Metalampra italica   Dungeness   18th June 2023

Elsewhere, a Spoonbill came into Burrowes Pit on the RSPB Reserve in the afternoon..

17th June

A check of the Patch produced 20 Mediterranean Gulls and a second-summer Yellow-legged Gull.

A Common Seal and a Grey Seal were seen offshore.

The moth traps were fairly quiet but did produce our 23rd record and the first since 2019 of True Lover's Knot.

True Lover's Knot Lycophotia porphyrea   Dungeness   17th June 2023

16th June

Eighteen Mediterranean Gulls offshore were the only birds of note. 

A Common Pipistrelle was picked up at a private dwelling and taken into care and three Porpoises and two Grey Seals were seen offshore.

15th June

Little change on the bird front although an evening seawatch produced another 110 Mediterranean Gulls moving east. At least 61 Stock Doves were seen around the Point.

Three Porpoises and three Grey Seals were feeding offshore.

The moth traps proved very productive again with the highlights of the first Observatory record of The Mocha and the first record since 2011 of a Rannoch Looper

The Mocha Cyclophora anularia   Dungeness   16th June 2023

Rannoch Looper Semiothis brunneata   Dungeness   15th June 2023

14th June

A loose party of four Red Kite over the Point this morning was the highlight of the day. It was quiet offshore except for an excellent easterly movement of Mediterranean Gulls totaling 350 birds during the day.

Red Kite Milvus milvus  Dungeness   14th June 2023

Three Porpoise and a Grey Seal were feeding offshore.

Elsewhere, a pair of Black-winged Stilts turned up on Burrowes Pit, RSPB but were mostly quite distant.

13th June

Seawatching produced 40 Mediterranean Gulls and a Manx Shearwater

Four Porpoises and a Grey Seal were seen offshore.

Moth trapping overnight produced another Beautiful Marbled and the fourth Observatory record of Beautiful Hook-tip.

Beautiful Hook-tip Laspeyria flexula   Dungeness   13th June 2023

Beautiful Marbled Eublemma purpurina   Dungeness   13th June 2023

12th June

Twelve Mediterranean Gulls were the only birds of interest.

A Water Ernine was trapped overnight which was the first to be recorded at the Observatory since 2007. Other bits and pieces included a Rest Harrow, a Figure of 80 and a Small Dotted Buff

Water Ermine Spilosoma urticae   Dungeness   12th June 2023

11th June

Seawatching produced 12 Shovelers, 22 Mediterranean Gulls and an Arctic Skua. A Kingfisher was seen  at the Long Pits and singles of Little Ringed Plover and Grey Wagtail flew over.

It was easily the best night of the year for moths with the highlights of a Cloaked Pug (the second area record of this presumed immigrant) and a Beautiful Marbled.

Beautiful Marbled Eublemma purpurina   Dungeness   11th June 2023

Cloaked Pug Eupithecia abietaria   Dungeness   11th June 11th June 2023


10th June

The morning seawatch produced 26 Mediterranean Gull and five Manx Shearwaters moving east and the first juvenile Wheatear was seen on the Point. 

Four Porpoises and three Grey Seals were feeding offshore.

The micro-moth Nemapogon cloacella was trapped by visiting mothers at Wi Wurri on the Point and appears to be the first record for the Observatory recording area.

Nemapogon cloacella   Dungeness   10th June 2023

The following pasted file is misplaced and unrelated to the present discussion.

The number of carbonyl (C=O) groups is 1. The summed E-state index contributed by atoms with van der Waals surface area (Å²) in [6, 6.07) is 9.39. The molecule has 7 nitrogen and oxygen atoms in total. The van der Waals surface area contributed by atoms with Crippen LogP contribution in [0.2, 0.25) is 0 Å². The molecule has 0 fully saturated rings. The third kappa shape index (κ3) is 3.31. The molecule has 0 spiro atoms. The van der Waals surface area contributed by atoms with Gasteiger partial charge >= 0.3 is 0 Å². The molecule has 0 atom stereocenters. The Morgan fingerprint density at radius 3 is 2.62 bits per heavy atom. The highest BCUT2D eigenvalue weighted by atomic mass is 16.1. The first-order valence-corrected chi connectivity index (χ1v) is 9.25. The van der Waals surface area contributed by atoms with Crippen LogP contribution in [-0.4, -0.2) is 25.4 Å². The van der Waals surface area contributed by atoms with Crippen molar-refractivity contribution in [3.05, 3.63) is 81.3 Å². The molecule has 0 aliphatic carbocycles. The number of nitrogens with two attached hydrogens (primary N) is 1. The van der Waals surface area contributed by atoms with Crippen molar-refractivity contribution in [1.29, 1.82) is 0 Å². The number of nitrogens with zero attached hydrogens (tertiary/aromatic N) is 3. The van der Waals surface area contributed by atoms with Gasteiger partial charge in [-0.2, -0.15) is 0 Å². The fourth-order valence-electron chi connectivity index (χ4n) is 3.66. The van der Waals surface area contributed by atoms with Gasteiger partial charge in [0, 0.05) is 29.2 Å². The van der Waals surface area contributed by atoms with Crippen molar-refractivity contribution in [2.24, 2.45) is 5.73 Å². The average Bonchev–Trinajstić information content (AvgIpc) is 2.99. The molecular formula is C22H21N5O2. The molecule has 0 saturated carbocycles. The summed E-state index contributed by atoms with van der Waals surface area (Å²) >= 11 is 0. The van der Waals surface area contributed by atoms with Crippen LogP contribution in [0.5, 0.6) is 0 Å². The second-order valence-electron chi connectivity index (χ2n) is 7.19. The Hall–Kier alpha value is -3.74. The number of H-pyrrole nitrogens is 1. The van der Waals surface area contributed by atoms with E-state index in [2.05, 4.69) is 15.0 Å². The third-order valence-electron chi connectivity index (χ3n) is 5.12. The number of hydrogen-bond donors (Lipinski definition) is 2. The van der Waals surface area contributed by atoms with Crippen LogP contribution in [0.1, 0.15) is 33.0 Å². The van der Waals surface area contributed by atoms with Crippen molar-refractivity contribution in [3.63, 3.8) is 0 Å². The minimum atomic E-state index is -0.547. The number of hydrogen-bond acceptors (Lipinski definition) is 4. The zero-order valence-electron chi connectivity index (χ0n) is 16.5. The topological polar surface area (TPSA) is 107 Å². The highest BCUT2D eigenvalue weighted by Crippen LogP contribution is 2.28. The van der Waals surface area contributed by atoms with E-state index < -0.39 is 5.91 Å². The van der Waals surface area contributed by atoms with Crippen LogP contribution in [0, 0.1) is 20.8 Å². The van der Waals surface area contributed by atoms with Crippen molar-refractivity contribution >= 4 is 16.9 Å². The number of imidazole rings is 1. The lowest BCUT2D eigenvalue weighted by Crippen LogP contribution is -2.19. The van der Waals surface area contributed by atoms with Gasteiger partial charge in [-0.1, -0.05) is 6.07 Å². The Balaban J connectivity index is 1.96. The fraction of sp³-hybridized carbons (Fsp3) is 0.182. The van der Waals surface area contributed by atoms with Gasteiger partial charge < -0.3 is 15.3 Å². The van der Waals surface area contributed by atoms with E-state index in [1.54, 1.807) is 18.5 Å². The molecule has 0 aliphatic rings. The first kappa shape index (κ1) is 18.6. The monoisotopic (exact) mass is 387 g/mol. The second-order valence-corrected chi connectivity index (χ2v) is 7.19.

9th June

At last, a bit of warmth but still with a strong NE breeze. Not much to report in the way of birds other than 51 Mediterranean Gulls this morning (six moving east and 45 at the Patch).

Three Porpoises and three Grey Seals were seen offshore.

Shieldbugs found today included a Geotomus petiti at a new location on the Point and a couple of Brassica Bugs.

Elsewhere, the main interest was with the dragonflies with three Norfolk Hawkers on the Lydd Ranges and a Lesser Emperor along the Willow Trail, ARC.

8th June

The main interest was at the Patch where there were at least 40 Mediterranean Gulls this morning.

Three Porpoise and two Grey Seals were feeding offshore.

The first Large Skipper of the year was seen and there was a noticeable increase in Red Admiral numbers.

7th June

Still cold and windy. The only interest was offshore where there was a movement of Mediterranean Gulls with 78 east in four hours of watching and another 30 feeding at the Patch. Twenty-four Sanderlings also passed through.

Four Porpoises and two Grey Seals were seen offshore.

6th June

 The strong NE wind continues and nothing much to be seen.

5th June

Seawatching produced what little interest there was with a surprising Long-tailed Duck among a flock of Common Scoters along with six Shovelers, 18 Sanderlings, 11 Bar-tailed Godwits, 251 Kittiwakes and 38 Mediterranean Gulls. Nothing of note on the land.

Six Porpoises and two Grey Seals were feeding offshore.

4th June

 Nothing much to report other than two Grey Herons over the Point.

Butterflies remain in short supply but six Brown Argus were of interest. 

3rd June

The morning seawatch produced 22 Mediterranean Gulls but it was otherwise quiet on both land and sea.

Three Porpoises and a Grey Seal were seen offshore.  

Elsewhere, a couple of White Storks flew over the RSPB Reserve and away to the NW.

2nd June

A two-hour seawatch this morning produced five Tufted Ducks, 105 Common Scoters, 11 Sanderling, 60 Mediterranean Gulls and an Arctic Skua flew east whilst a Black Tern spent a few minutes over the Patch.

Four Porpoise and a Grey Seal were feeding offshore and a Badger was seen in the evening.

1st June

A surprisingly good seawatch this morning with 5.25hrs of coverage producing 11 Shoveler, two Tufted Duck, 348 Common Scoters, eight Grey Plovers, two Whimbrel, 90 Sanderlings, 291 Kittiwakes, 12 Mediterranean Gulls, an adult hybrid Mediterranean x Black-headed Gull, 44 Sandwich Terns, 248 Common Terns, 42 Arctic Terns, a Great Northern Diver and a Manx Shearwater. It remains very quiet on the land.

Six Porpoise and four Grey Seals were feeding offshore.

Three Brown Argus were also seen.